Given our general level of interests in Maritime boundaries on this blog, We thought we would let our readers know that the UNLOS council has handed down a decision on the Maritime boundary between Guyana and Suriname.
The dispute has been the source of considerable friction between the two countries with a Suriname gunboat chasing off an oil exploration bid authorised by the Guyana Government. It would seem that the tribunal sided with Guyana over Suriname’s claims.
In a unanimous vote, the five-judge panel from the Arbitral Tribunal under the Law of the Sea Convention decided to split thousands of square kilometres of offshore blocs largely on the principle of “equidistance”, but in doing so, it took away a large tract of water that Suriname had claimed as its own for decades from neighbouring Guyana…..
…..In June 2000, Suriname’s Ronald Venetiaan administration sent gunboats to expel a rig that was drilling in the disputed area. The rig was leased by Toronto-based CGX Energy Inc, one of the world’s tiniest oil companies, on a concession award granted by Guyana.
The incident brought the two finance-starved former European colonies very close to war, with both massing troops on their borders and allowing military aircraft to over-fly each other’s airspace in a near farcical show of force by two armies with a combined total of no more than 5,000 troops and with less than a dozen planes and vessels under their command.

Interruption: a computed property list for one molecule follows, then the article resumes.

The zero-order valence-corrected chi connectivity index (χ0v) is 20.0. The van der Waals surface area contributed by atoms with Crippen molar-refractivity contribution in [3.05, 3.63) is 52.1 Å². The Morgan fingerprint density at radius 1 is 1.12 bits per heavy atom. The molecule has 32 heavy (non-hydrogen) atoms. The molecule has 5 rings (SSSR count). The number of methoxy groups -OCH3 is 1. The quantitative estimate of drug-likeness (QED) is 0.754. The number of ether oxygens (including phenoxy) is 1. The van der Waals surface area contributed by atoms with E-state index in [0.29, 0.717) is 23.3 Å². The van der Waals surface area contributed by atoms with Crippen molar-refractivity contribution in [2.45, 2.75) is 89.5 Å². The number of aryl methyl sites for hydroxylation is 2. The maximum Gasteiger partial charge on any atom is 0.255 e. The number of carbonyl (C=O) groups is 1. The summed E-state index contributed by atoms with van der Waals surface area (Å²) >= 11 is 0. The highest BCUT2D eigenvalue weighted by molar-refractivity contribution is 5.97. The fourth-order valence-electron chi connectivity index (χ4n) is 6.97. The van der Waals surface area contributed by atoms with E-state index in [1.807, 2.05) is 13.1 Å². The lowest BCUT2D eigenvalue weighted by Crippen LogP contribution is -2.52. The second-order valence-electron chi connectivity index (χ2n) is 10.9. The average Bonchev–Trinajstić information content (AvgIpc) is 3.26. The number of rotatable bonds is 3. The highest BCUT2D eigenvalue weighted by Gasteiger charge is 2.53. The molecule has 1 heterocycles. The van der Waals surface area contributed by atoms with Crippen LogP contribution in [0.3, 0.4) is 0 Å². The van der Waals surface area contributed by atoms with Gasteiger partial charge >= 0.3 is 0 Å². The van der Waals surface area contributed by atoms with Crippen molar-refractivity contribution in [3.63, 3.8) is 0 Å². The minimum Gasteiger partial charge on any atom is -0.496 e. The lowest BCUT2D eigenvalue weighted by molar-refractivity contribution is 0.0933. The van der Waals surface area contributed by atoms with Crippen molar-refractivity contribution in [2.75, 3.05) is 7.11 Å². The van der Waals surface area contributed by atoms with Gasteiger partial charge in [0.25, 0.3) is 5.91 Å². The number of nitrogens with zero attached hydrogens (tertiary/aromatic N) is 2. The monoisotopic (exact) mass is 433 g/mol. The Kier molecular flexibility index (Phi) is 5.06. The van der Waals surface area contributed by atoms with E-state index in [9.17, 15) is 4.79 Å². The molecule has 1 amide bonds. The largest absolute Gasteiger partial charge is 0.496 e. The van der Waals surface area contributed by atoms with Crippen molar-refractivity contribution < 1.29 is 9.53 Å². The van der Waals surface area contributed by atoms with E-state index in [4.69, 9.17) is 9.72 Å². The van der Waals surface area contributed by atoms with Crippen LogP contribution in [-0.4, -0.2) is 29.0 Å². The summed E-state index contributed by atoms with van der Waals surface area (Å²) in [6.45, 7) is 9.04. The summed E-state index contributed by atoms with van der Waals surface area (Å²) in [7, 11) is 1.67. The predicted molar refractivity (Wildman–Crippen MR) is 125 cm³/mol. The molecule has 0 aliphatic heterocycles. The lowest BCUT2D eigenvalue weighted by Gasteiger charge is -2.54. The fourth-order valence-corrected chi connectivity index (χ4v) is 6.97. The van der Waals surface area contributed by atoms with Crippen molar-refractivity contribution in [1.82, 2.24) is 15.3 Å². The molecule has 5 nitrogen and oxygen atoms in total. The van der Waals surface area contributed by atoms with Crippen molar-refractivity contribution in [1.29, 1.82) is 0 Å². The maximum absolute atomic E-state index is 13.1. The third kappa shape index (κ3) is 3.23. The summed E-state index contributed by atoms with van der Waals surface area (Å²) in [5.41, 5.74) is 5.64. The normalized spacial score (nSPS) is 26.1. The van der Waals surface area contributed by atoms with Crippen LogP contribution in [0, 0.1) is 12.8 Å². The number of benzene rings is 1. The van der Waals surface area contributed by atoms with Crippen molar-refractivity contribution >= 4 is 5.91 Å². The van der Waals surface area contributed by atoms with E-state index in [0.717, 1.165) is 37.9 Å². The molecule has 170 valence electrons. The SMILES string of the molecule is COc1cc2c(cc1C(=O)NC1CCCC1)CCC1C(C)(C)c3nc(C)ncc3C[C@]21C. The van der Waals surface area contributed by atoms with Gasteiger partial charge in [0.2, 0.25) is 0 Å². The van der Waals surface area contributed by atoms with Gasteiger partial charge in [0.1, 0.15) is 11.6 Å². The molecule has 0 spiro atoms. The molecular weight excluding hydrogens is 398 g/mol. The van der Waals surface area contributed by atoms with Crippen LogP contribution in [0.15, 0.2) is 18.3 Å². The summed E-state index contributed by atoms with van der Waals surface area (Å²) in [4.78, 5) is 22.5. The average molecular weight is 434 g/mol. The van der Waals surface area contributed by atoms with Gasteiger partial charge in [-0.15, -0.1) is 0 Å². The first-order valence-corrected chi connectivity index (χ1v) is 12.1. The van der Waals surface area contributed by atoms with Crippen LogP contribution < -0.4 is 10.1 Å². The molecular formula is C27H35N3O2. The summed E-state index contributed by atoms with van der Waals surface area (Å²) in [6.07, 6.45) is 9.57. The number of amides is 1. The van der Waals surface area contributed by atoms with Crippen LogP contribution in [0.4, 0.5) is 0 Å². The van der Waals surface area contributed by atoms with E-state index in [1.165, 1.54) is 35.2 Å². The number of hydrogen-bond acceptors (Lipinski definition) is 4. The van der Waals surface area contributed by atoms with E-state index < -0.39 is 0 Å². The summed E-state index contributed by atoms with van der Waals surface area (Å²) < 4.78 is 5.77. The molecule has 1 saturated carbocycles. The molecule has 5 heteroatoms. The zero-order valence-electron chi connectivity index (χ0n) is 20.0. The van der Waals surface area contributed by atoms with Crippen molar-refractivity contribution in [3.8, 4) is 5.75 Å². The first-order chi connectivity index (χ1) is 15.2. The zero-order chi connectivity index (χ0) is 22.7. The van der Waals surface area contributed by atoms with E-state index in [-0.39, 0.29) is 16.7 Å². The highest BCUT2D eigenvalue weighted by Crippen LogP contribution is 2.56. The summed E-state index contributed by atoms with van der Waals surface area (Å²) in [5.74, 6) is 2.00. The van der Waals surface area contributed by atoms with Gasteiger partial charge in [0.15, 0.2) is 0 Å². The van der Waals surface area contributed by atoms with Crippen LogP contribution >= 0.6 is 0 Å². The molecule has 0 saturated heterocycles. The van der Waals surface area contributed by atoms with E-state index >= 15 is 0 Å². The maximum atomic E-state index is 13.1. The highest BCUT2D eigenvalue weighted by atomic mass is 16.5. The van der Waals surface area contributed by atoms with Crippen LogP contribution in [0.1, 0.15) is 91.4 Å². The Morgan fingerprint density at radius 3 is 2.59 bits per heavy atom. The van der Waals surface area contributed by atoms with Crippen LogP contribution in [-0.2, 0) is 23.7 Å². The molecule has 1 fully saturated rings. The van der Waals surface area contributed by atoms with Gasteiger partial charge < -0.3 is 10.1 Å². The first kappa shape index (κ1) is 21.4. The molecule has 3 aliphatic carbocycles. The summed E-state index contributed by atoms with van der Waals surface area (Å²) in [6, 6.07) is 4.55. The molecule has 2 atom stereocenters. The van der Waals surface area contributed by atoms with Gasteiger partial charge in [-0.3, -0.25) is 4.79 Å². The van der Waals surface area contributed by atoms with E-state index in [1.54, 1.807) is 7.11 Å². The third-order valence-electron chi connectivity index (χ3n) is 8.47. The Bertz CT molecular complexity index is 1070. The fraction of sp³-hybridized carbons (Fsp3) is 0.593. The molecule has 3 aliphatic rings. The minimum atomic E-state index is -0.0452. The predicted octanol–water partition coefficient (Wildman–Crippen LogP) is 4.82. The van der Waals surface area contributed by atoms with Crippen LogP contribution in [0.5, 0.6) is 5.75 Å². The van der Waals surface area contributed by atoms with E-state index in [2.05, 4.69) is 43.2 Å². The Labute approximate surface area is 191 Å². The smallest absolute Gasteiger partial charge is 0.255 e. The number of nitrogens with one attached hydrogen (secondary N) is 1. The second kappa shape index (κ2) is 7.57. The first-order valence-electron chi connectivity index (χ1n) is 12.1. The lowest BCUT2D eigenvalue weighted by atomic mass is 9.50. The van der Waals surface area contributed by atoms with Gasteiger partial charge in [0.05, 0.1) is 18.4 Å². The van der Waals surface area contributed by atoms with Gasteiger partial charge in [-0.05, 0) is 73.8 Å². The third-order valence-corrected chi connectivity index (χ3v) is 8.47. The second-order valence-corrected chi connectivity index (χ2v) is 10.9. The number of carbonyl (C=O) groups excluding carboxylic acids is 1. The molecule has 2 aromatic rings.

We’ve downloaded the judgement (If you are interested its available here)
and we are taking our time going through it. This border dispute has been the focus of bi-lateral and multilateral efforts under Caricom to resolve it. Due to the UN it has now been settled once and for all. This clears the way for Oil exploration on both sides of the line. Hopefully this will lead to significant oil finds as few would disagree with me that both Guyana and Suriname are in desperate need of cash.
The news story did have one rather thought provoking point to close on….
Critics, Caricom experts especially, had noted that the intransigence displayed by Suriname and the failure of the two to reach a bilateral deal have cost them billions in revenues as oil prices continue to soar.
Food for thought there….
An interesting story has been making the rounds of the news recently, about a recent audit of Trinidad and Tobago’s natural gas reserves that showed a sharper than expected drop.
The Trinidad and Tobago Government is expected to release details of its latest natural gas audit by mid-month following newspaper reports that the Houston-based audit consultant, Ryder Scott, found an 11 per cent decline in the country’s natural gas reserves.
The article continues….
Energy Minister, Dr. Lenny Saith, does not appear worried by the natural gas audit report. He seems focused on increasing natural gas production to meet increasing demand over the next eight years.
Government is encouraging energy companies to pursue an aggressive exploratory programme in deep water, as well as land and near shore areas to ensure that new supplies of gas are found to meet the huge gas demand of a new model of downstream industries which will include petrochemicals, plastics and metals.
This is interesting given that Trinidad’s claimed territorial area has been greatly reduced by the recent UNLOS decision. The graphic below show’s what Trinidad claimed as it’s border before Barbados took the matter to the UN.
The orange line in the gray area shows the border claimed by Trinidad during the arbitration. The graphic below shows the Maritime space that Trinidad has after the UN decision.